The title of this piece, “Feedback – how learning occurs” is not an original title but cited from the title of an article by Dr. Grant Wiggins. Dr. Wiggins earned his Ed.D. from Harvard University and is president of Authentic Education in Hopewell, New Jersey. In this article he suggests,
“Feedback is a word we use unthinkingly and inaccurately. We smile at a student, say ‘good job!’ and call it feedback. We write ‘B-‘at the top of a paper and consider it feedback. We share a score on the state test with a student and his parents and consider it feedback.
But feedback is something different. It is useful information about performance. It is not praise, it is not evaluation, it is not a number on a standardized test. So, true feedback is critical—perhaps the key element—in effective learning. No goal worth meeting is ever met without good feedback and opportunities to use it” (Wiggins, 2010).
Quality “feedback arms students with a more adequate and accurate sense of how well they are meeting the learning objectives in ways that sustain and enrich learning itself” suggests Richard Keeling and Richard Hersch coauthors of We’re Losing Our Minds, Rethinking American Higher Education. “Testing takes place”, suggests Keeling and Hersch, “but usually at a point at which it is too late for feedback to be useful and rarely at a level of sophistication that does justice to higher learning” (Keeling & Hersch, 2012).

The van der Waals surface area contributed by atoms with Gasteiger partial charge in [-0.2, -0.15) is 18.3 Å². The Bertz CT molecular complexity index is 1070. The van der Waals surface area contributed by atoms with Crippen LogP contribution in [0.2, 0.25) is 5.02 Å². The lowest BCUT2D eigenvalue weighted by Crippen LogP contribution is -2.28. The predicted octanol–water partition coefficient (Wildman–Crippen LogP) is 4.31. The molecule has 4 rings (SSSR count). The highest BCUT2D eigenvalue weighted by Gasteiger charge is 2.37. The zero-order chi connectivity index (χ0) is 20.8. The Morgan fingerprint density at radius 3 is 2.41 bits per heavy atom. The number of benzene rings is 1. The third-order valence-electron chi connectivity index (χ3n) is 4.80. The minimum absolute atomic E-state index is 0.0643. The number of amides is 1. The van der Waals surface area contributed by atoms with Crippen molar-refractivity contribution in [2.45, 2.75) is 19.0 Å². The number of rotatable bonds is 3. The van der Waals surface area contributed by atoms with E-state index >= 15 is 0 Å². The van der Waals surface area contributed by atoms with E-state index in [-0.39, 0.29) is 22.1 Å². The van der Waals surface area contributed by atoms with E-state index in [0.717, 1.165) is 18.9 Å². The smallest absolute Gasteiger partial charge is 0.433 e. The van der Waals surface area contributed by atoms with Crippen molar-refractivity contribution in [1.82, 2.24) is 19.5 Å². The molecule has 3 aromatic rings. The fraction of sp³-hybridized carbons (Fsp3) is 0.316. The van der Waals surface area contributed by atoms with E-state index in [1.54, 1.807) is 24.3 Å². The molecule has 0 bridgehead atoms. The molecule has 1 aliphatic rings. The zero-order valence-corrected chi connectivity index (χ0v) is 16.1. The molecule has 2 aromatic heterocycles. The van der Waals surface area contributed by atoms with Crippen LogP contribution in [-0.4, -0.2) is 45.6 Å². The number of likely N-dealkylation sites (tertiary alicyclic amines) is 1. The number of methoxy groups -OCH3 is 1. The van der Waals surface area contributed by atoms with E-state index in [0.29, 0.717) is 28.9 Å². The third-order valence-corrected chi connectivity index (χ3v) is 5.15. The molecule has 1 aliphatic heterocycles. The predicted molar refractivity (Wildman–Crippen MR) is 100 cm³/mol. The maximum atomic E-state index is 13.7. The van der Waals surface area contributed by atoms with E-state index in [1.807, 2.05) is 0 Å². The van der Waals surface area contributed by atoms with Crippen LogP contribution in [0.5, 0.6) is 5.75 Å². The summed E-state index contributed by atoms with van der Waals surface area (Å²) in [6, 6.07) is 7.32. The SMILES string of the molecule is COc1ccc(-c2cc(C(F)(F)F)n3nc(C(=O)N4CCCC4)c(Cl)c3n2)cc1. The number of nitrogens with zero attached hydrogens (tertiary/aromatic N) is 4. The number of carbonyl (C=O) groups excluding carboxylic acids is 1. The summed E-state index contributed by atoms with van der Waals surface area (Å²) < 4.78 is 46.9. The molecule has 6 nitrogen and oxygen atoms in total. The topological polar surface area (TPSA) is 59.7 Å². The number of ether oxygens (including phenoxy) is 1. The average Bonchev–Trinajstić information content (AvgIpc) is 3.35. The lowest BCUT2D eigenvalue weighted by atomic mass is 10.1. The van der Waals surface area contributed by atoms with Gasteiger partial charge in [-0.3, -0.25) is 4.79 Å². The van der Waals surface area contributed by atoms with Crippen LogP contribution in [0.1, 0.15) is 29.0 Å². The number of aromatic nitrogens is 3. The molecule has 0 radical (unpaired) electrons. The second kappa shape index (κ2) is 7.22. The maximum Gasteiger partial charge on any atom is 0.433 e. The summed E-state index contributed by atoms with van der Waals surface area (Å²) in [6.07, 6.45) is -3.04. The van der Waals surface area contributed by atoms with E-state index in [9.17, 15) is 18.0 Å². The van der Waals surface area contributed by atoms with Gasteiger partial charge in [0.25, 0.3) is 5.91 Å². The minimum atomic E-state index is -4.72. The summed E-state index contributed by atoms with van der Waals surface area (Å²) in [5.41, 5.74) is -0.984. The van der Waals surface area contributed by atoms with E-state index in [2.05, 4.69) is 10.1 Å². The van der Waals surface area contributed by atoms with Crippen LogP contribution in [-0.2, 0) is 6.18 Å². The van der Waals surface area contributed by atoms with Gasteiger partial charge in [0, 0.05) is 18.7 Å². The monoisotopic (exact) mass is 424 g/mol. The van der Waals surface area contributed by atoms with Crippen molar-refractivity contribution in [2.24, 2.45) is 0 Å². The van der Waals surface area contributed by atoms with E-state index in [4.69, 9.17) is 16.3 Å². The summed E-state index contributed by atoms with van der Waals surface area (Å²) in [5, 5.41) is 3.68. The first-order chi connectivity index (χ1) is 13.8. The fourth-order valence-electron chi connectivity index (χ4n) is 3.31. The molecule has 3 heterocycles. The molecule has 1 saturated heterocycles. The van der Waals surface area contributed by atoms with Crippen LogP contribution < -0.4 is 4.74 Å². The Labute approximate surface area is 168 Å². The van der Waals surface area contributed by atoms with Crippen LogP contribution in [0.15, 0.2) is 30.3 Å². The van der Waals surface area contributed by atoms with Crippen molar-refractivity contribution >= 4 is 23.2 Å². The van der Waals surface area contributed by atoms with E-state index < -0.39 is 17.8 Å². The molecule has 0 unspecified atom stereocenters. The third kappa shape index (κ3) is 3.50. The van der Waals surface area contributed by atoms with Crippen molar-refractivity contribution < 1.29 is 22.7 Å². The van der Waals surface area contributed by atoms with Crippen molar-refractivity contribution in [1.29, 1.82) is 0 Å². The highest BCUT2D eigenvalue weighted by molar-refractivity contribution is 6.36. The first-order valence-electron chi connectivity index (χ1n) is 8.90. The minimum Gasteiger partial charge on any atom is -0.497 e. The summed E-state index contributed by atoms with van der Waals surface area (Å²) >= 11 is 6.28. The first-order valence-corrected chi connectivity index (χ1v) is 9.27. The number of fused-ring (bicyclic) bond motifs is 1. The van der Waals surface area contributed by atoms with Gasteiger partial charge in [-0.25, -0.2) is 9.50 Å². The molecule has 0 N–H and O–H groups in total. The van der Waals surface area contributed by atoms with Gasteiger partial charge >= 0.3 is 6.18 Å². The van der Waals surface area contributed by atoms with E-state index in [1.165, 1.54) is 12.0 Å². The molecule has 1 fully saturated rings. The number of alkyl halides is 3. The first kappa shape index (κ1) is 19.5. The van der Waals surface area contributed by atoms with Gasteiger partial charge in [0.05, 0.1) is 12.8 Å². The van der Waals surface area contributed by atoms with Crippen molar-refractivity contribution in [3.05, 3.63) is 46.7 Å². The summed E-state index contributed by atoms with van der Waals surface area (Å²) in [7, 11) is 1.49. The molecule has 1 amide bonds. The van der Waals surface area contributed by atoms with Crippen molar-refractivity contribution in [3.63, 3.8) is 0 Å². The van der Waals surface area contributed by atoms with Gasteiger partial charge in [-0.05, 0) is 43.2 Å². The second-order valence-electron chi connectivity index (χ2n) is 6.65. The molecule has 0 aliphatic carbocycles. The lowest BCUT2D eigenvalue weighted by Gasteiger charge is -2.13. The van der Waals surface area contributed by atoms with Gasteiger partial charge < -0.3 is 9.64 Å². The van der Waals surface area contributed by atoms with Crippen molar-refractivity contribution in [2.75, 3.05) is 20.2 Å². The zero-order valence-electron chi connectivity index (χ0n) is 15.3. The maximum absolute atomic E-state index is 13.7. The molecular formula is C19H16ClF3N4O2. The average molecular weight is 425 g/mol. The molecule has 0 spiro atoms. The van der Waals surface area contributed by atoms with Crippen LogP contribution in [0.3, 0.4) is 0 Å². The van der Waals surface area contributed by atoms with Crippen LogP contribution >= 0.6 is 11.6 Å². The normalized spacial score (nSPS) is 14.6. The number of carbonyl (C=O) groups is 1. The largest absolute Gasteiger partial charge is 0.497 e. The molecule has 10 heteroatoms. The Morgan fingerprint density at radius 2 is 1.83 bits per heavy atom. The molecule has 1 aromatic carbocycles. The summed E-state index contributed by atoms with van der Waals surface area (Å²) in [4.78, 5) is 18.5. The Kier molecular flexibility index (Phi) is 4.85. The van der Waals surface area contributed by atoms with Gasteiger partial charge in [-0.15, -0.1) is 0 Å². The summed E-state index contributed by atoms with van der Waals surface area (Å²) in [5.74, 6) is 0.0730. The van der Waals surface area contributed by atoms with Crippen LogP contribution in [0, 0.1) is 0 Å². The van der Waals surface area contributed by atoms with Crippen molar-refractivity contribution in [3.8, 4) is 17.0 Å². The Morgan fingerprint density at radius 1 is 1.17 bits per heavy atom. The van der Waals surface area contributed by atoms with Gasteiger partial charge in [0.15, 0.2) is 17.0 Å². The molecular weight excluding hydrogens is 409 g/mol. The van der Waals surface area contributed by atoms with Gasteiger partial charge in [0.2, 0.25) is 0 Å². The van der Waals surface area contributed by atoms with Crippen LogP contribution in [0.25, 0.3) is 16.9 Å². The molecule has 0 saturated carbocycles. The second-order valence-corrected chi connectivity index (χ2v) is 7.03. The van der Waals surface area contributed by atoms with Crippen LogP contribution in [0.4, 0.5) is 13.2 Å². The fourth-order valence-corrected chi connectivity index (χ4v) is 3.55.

In his book, Thinking, Fast and Slow Daniel Kahneman (2011) provides this helpful insight, “The acquisition of skills requires a regular environment, an adequate opportunity to practice, and rapid and unequivocal feedback about the correctness of thoughts and actions. When these conditions are fulfilled, skill eventually develops, and the intuitive judgments and choices that quickly come to mind will mostly be accurate” (Kahneman, 2011).
Soccer great Pele is credited with saying, “Practice is everything”; certainly the essence of skill development and mastery. However Ken Blanchard reminds us that, “Feedback is the breakfast of champions.”
Kahneman, D. (2011). Thinking, Fast and Slow. New York, New York: Farrar, Straus and Giroux.
Keeling , R., & Hersch, R. (2012). We’re Losing Our Minds, Rethinking American Higher Education. New York, New York: Palgrave MacMillan.
Wiggans, G. (2010). Feedback: How Learning Occurs. Retrieved February 17, 2012, from http://www.authenticeducation.org/ae_bigideas/article.lasso?artId=61